Basically what I'm saying is that the best way to get people off of food stamps is to ensure they get professional occupational training and education so they have the opportunity to get hired. Considering this will increase the economic benefits of the entire country for having an educated and skill populace, and it will reduce the crime rate, I think that's tax money well spent.
    College is not and should not be mandatory. We should not offer it for free. We are not a social democracy. You can make a fine living without a college education.

    The basic problem I see with what you are saying is that you think you can produce an educated populous by mandating it. The reality is that the drop-out rate is skyrocketed. People who need it are not getting educated through the capable school system already in place. There is no way to wave a wand so that they are suddenly ready for college.

    It is a situation that is impervious to regulation.

  2. #22
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    Re: The role of regulation in the US economy, society and government

    Quote Originally Posted by reefedjib View Post
    I say that the role of regulation in our economy, society, government is that it be for safety. I also say that it be reasonable and not place undue costs or procedures on businesses. I say only for safety as I don't wish to see regulation used to "level the playing field" in any sense. I say be reasonable since we don't want to unduly burden business - we want a business friendly environment so that businesses can be created and thrive.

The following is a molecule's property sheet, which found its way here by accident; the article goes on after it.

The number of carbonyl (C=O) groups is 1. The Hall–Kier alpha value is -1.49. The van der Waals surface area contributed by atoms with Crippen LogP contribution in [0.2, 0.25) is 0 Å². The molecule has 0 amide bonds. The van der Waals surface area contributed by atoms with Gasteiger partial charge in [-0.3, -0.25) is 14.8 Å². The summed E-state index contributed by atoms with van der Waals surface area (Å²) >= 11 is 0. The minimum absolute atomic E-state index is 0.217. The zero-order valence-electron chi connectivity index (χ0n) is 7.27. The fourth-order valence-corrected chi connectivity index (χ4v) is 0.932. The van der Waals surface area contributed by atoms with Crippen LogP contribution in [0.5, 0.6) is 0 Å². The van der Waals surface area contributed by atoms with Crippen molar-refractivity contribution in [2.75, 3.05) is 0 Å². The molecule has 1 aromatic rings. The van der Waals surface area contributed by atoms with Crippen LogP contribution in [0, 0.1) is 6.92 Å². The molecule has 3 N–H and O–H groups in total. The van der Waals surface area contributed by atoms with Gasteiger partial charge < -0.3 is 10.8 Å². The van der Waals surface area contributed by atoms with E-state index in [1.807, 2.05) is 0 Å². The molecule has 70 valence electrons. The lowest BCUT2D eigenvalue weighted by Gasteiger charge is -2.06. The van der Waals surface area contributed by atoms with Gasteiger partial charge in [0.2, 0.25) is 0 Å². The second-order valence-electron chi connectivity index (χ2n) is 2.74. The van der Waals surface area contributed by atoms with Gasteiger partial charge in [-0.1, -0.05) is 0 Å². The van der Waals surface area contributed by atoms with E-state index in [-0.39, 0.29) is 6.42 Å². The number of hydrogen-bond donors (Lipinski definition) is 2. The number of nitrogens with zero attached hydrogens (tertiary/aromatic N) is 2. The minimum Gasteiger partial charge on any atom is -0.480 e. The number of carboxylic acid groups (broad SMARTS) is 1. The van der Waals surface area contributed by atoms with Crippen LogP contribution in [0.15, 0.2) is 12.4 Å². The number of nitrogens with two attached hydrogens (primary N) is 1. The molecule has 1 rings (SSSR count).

My core question is: is there such a thing as too much regulation? How do we determine where that point is, industry to industry?
    Contract law and environmental (aka, property crime) law should cover just about everything.
    I was discovering that life just simply isn't fair and bask in the unsung glory of knowing that each obstacle overcome along the way only adds to the satisfaction in the end. Nothing great, after all, was ever accomplished by anyone sulking in his or her misery.
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  3. #23
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    Re: The role of regulation in the US economy, society and government

    All Government Regulation should be based on 'public interest and safety'. Under that I would include not only health codes but banking regs. A bank that engages in overly risky behavior for short terms gains is putting their depositors at risk. Also, any misleading or unethical business practices (price-fixing, bait and switch advertising, false advertising) is not in the public's interest.

    I don't like the "level playing field" idea, but I think ensuring fair competition and pricing is in the public interest.

  4. #24